This time last year, we were under the impression that General Motors’ first attempt at an autonomous vehicle would come without pedals, a steering wheel, or any other controls traditionally associated with driving. 

Cruise Automation, the GM subsidiary tasked with developing the vehicle, seemed confident it could deliver something that didn’t need to rely on human intervention to be truly safe. This promise was reiterated by GM in January of 2018 via  a request to produce the car sans controls  though federal exemption.
U.S. laws governing what constitutes a safe automobile were written before autonomous vehicles entered development, creating problems. It wasn’t evident to anyone that GM could legally manufacture a vehicle that lacked traditional controls, as existing laws stipulated that all automobiles had to have them. While the Department of Transportation has proven rather lenient on policing AVs in terms of testing, rewriting the Federal Motor Vehicle Safety Standards or providing exemptions was a bridge too far — especially when self-driving tech is new,  frequently misunderstood , and backed heavily by corporate interests. The existing guidelines remain unchanged and new legislation pertaining to self-driving vehicles  has stalled in Congress .

Apparently sick of waiting, General Motors now appears satisfied to just build AVs with manual controls.

While the message didn’t come through official channels,  Automotive News  reports that at least one top GM executive has confirmed the most likely scenario involves launching the Cruise AV using older tech that incorporates a steering wheel and pedal controls.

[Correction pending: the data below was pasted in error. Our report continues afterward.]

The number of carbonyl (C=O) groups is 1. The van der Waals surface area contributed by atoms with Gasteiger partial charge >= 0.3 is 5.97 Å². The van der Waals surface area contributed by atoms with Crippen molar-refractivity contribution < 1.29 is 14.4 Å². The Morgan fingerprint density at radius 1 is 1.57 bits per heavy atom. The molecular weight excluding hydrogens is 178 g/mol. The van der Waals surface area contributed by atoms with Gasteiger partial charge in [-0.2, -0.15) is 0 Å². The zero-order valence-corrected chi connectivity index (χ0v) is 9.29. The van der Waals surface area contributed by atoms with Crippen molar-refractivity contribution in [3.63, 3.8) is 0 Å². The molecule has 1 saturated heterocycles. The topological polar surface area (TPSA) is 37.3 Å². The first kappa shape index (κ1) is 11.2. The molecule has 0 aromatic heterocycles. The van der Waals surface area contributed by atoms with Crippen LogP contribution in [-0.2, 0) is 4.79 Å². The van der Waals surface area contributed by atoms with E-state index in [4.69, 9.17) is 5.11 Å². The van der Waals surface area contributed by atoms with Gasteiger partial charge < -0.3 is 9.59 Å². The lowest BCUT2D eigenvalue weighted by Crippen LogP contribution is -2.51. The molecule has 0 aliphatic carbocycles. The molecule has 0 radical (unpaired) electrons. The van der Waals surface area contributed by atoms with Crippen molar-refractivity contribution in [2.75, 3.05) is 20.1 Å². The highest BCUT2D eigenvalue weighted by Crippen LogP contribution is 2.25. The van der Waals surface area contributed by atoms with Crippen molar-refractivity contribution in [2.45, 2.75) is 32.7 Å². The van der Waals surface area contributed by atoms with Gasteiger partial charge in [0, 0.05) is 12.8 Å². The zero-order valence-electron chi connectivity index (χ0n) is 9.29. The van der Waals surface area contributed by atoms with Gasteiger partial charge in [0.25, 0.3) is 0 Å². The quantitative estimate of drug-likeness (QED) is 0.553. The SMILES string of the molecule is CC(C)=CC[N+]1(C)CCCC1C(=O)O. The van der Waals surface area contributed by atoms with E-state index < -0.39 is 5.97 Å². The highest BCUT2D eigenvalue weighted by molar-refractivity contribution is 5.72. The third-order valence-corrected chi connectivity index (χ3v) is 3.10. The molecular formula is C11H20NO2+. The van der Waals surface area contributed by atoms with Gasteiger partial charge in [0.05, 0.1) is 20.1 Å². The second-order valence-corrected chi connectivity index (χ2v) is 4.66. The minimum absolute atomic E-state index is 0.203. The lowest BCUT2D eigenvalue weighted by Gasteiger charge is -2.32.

“Until we have exemptions, which we filed a petition for, and/or law changes, we probably wouldn’t go forward with Gen 4,” Doug Parks, GM vice president of autonomous and electric vehicle programs, said Thursday during the 2019 RBC Capital Markets Future of Mobility Conference in Palo Alto, CA. “But we think it’s really something we’ve got to talk about, we’ve got to work on.”

The automaker is currently testing the third generation of its autonomous vehicles, mostly in and around Cruise Automations’ home base in San Francisco. While  there have been some developmental hangups , Cruise and GM have managed, thus far, to avoid the type of negative publicity surrounding several of its rivals. It’s seen as a frontrunner in the race for vehicular autonomy. Last we heard, GM expects to launch its autonomous fleet  before the end of 2019  as part of a taxi service that sounds similar to the pilot programs introduced by  Waymo .

GM has not revised this timeline, possibly because it could put investments at risk. But it does appear willing to launch with traditional controls. “When we’re ready to deploy, we’ll most likely deploy with the Gen 3 technology,” Parks said, adding that Gen 3 vehicles would meet existing safety standards and are already production-ready.

The most plausible reason for this change is the government’s inability to adapt automotive safety laws for autonomous vehicles in a timeline that suits General Motors and its investors. However, not rushing into a decision that would help establish the regulatory framework for an entire subset of vehicles that could very well change everything we know about transportation isn’t the worst idea in history. The alternative scenario is that GM’s self-driving systems aren’t as highly evolved as previously claimed and the company is using this as a clever smoke screen.

Despite being over a year old, the exemption is still pending. The Department of Transportation issued a request for public comment on GM’s petition for a waiver in March of this year, with the National Highway Traffic Safety Administration saying it would “consider all comments in order to keep public safety a priority while also fostering innovation.” If granted, the waiver would allow General Motors to launch as many as 2,500 Cruise AVs per year as driverless taxis operated entirely via touch screens.